Diagnosing Cat Urinary Infections

Source: PetWave, Updated on July 16, 2015
UTI

Initial Evaluation

Urinary tract infections often go undiagnosed in cats. The diagnosis usually is made incidentally during a routine annual check-up. A urinalysis is a normal part of a thorough physical examination and is essential if kidney, bladder or other urinary tract disorders are suspected. It is easy and inexpensive to perform. The best way to collect feline urine is by “cystocentesis.” This involves inserting a needle through the cat’s abdominal wall, puncturing the bladder and aspirating a urine sample into a syringe. A cystocentesis takes only seconds to perform, can be done while the cat is awake and typically causes little to no noticeable discomfort. Occasionally, a fractious cat will require mild sedation. In rare cases, urine may be sampled through a urinary catheter, although this method has an increased risk of contamination and can be hard to perform. It is extremely difficult to collect urine from a cat by the “mid-stream free catch” method often used to get urine samples from dogs.

The actual urinalysis involves four simple steps: visual examination, chemical analysis, measurement of specific gravity and microscopic evaluation. The urine assessment should be done within one hour of collection. If that isn’t possible, the sample can be refrigerated and then returned to room temperature for later evaluation. The veterinarian will assess the color, cloudiness/clarity, volume, odor and overall appearance of the urine. She will immerse a reagent test strip called a “dipstick” into the sample and compare the color changes on the dipstick with standardized color-coded test pads. She will determine the specific gravity of the urine using a refractometer. “Specific gravity” is the weight of a substance compared to the standard weight of an equal amount of another substance – in the case of liquids, the standard usually is water. The final step in a urinalysis is to spin down (centrifuge) the sample and look at the resulting sediment under a microscope. This lets the veterinarian analyze parts of the urine that didn’t contribute to the chemical color changes on the dipstick and can reveal casts, crystals, white blood cells, bacteria, yeast and other infectious organisms that may be involved with a urinary tract infection. At each stage of the urinalysis, proper handling of the urine sample is essential to prevent contamination.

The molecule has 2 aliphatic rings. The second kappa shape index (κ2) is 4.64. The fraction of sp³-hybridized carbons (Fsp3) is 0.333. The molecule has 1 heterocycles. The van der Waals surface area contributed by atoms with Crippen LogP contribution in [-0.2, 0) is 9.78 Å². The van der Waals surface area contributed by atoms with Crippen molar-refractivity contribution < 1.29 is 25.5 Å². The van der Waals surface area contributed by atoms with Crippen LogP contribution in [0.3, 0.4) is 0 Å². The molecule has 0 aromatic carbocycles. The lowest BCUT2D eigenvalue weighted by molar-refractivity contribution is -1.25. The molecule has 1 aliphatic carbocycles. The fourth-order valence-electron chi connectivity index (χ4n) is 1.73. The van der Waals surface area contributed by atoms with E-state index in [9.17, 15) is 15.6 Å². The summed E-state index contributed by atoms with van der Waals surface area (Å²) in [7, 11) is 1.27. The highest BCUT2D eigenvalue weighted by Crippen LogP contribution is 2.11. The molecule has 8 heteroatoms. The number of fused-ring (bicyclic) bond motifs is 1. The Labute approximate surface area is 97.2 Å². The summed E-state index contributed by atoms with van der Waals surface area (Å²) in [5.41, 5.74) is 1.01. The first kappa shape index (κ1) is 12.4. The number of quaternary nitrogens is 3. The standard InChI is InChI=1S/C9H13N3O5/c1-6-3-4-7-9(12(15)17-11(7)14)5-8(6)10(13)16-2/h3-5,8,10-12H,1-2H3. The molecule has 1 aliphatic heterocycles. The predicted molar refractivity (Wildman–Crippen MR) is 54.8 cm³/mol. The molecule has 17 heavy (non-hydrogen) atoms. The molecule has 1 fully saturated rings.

Further Diagnostic Procedures

Urine culture and sensitivity testing is the gold standard for diagnosing urinary tract infections in all species, including cats. Cultures should be performed on sterile samples obtained by cystocentesis, to reduce the risk of contamination. It is especially important to culture urine from cats with UTIs that are unresponsive to antibiotics. The urine sample normally is sent to an outside laboratory. The urine is placed on appropriate growth media and after several days is assessed for bacterial, fungal, viral or yeast growth. This information will help the cat’s veterinarian select the best course of therapy.

Routine blood work, including a complete blood count and serum chemistry profile, is often done as part of the initial diagnostic data base. While blood test results are not diagnostic of urinary tract infections, they may reveal underlying abnormalities that can contribute to UTIs, such as kidney disease, cancer or hyperadrenocorticism (Cushing’s disease). For recurrent or persistent UTIs, abdominal radiographs (X-rays) and ultrasonography can be helpful to evaluate the size and structure of the kidneys, ureters, bladder and urethra and to disclose abnormalities such as stones (uroliths), tumors and enlarged prostate glands, among other things. Radiographic contrast studies are available in many veterinary hospitals and are especially useful to identify kidney or bladder stones or masses that are obstructing the output of urine.

Special Notes

Urine cultures often are only performed if an initial course of broad-spectrum antibiotics does not resolve the infection. Unfortunately, the random administration of antibiotics, without first identifying the precise bacteria causing the infection, has contributed to the increasingly serious problem of antibiotic drug resistance in both human and veterinary medicine.

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